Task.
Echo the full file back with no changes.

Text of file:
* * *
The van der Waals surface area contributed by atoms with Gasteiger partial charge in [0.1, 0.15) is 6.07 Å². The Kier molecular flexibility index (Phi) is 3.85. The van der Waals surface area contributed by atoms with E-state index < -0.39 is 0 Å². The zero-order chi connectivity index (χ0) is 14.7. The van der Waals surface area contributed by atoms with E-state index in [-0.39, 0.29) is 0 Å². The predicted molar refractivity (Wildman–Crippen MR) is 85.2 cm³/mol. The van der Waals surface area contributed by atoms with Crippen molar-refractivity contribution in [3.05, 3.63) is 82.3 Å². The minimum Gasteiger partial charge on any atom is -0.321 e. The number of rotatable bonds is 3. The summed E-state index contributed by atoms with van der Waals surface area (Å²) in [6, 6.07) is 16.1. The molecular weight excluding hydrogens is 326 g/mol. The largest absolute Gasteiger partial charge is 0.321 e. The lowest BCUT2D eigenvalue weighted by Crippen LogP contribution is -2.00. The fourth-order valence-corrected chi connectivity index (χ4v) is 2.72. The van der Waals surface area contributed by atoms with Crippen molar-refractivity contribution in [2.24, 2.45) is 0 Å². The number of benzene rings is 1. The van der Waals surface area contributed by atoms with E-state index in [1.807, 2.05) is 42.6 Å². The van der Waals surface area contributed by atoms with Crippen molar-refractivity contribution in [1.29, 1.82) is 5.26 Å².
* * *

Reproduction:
The van der Waals surface area contributed by atoms with Gasteiger partial charge in [0.1, 0.15) is 6.07 Å². The Kier molecular flexibility index (Phi) is 3.85. The van der Waals surface area contributed by atoms with E-state index < -0.39 is 0 Å². The zero-order chi connectivity index (χ0) is 14.7. The van der Waals surface area contributed by atoms with E-state index in [-0.39, 0.29) is 0 Å². The predicted molar refractivity (Wildman–Crippen MR) is 85.2 cm³/mol. The van der Waals surface area contributed by atoms with Crippen molar-refractivity contribution in [3.05, 3.63) is 82.3 Å². The minimum Gasteiger partial charge on any atom is -0.321 e. The number of rotatable bonds is 3. The summed E-state index contributed by atoms with van der Waals surface area (Å²) in [6, 6.07) is 16.1. The molecular weight excluding hydrogens is 326 g/mol. The largest absolute Gasteiger partial charge is 0.321 e. The lowest BCUT2D eigenvalue weighted by Crippen LogP contribution is -2.00. The fourth-order valence-corrected chi connectivity index (χ4v) is 2.72. The van der Waals surface area contributed by atoms with Crippen molar-refractivity contribution in [2.24, 2.45) is 0 Å². The number of benzene rings is 1. The van der Waals surface area contributed by atoms with E-state index in [1.807, 2.05) is 42.6 Å². The van der Waals surface area contributed by atoms with Crippen molar-refractivity contribution in [1.29, 1.82) is 5.26 Å².